OC sheriff begins patrolling homeless encampments
The Orange County Sheriff’s Department began patrolling Friday along the Santa Ana River as part of a new plan to cut down on crime in and around the large homeless camps there.
Deputies appeared to be mostly observing and collecting information from people living along the river in order to pass their information on to social service providers.
“They were very nice,” Serena Welch, 56, said of the deputies who took down her information. Welch carried her dog in a backpack as she waited to use the public bathroom just north of Ketella Avenue.
She said the sheriff’s new full-time patrols of the area could be a good thing “as long as no harassment starts.”
"It makes you uncomfortable,” she added.
Welch has lived by the river for four of the five years she’s been homeless. She says she’s never been a victim a violent crime there. But a man was stabbed nearby on Sept. 7. The Orange Police Department has yet to release information about the victim. But a 47-year-old transient man was arrested on suspicion of perpetrating the stabbing, which wasn’t fatal, according to the Orange County Register.
Officials from the county and cities bordering the river have come under increasing fire from local residents and business owners for their largely hands-off approach to the homeless encampments along the Santa Ana River. More than 400 people live along a 2-mile stretch of the river behind Angel Stadium, according to a recent survey, with perhaps hundreds more living along other sections.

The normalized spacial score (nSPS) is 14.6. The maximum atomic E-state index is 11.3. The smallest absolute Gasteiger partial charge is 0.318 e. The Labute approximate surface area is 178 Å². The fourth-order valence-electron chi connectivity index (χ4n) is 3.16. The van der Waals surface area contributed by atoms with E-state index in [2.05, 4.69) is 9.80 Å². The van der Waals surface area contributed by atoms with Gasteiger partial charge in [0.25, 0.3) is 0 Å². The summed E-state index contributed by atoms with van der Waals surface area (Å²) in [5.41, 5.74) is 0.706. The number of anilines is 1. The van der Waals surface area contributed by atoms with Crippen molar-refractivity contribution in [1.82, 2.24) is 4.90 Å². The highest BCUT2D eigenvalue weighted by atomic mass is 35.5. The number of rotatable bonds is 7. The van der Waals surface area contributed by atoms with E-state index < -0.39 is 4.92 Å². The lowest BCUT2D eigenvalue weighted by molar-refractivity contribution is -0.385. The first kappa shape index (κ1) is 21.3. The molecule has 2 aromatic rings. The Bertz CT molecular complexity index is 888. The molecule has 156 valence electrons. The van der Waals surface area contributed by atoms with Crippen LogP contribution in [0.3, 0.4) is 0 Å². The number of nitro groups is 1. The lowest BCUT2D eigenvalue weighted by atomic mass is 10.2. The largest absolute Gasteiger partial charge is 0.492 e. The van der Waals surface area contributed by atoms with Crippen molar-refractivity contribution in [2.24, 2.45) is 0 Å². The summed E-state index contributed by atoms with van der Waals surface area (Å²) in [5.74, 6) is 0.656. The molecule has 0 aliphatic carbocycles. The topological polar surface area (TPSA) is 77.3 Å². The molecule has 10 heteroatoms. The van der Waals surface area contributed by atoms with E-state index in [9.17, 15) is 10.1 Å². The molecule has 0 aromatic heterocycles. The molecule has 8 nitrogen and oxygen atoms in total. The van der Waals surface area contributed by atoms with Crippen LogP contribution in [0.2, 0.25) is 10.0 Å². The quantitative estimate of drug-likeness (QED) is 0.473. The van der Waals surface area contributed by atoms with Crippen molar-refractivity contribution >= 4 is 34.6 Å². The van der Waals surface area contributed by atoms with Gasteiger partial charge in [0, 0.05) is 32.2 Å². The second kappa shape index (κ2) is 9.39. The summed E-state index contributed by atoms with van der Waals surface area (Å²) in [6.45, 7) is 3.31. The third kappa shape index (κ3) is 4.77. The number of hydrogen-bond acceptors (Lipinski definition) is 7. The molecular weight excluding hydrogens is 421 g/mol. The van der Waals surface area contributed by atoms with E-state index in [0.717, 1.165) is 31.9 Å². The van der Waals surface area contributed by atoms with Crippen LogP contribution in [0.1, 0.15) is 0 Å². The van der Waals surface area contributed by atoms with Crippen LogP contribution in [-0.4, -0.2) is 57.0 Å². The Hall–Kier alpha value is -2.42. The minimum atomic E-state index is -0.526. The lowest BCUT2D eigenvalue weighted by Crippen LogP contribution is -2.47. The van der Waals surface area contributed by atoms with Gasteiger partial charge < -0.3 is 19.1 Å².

The Orange County Board of Supervisors voted on Sept. 12 to direct the sheriff’s department to patrol the river seven days a week in order to address concerns of crime in the homeless encampments and adjacent neighborhoods.
The sheriff has formed a task force with the police departments of Anaheim, Orange, Fountain Valley and Santa Ana to carry out the patrols.
Sheriff’s department spokesman Ray Grangoff said deputies were focusing mainly "on outreach and assessing the situation” on the first day of the patrols.
County Supervisor Todd Spitzer said before the vote that he hoped the increased presence of law enforcement would scare off criminals camped out by the river.
“I’m convinced that a large criminal element will vacate the riverbed just with our statement here,” he said from the dais.
On Tuesday, Anaheim City Council declared a state of emergency because of the homeless encampments.
South of Angel Stadium, the Park Royale Mobile Home Park has suffered a wave of crime since a large homeless encampment sprung up along the fence just across the street, along the Santa Ana River bike path.
Tim Paarni, who manages and lives in the mobile home park, said the stepped-up law enforcement presence was past due. He said some residents of the mobile home park had begun to move out because of increased crime and trespassing by homeless campers.
“If we don’t get help, we’re going to lose everything,” he said.
The county’s ultimate goal is to clear out the riverside homeless encampments entirely and find permanent housing or shelter beds for the residents.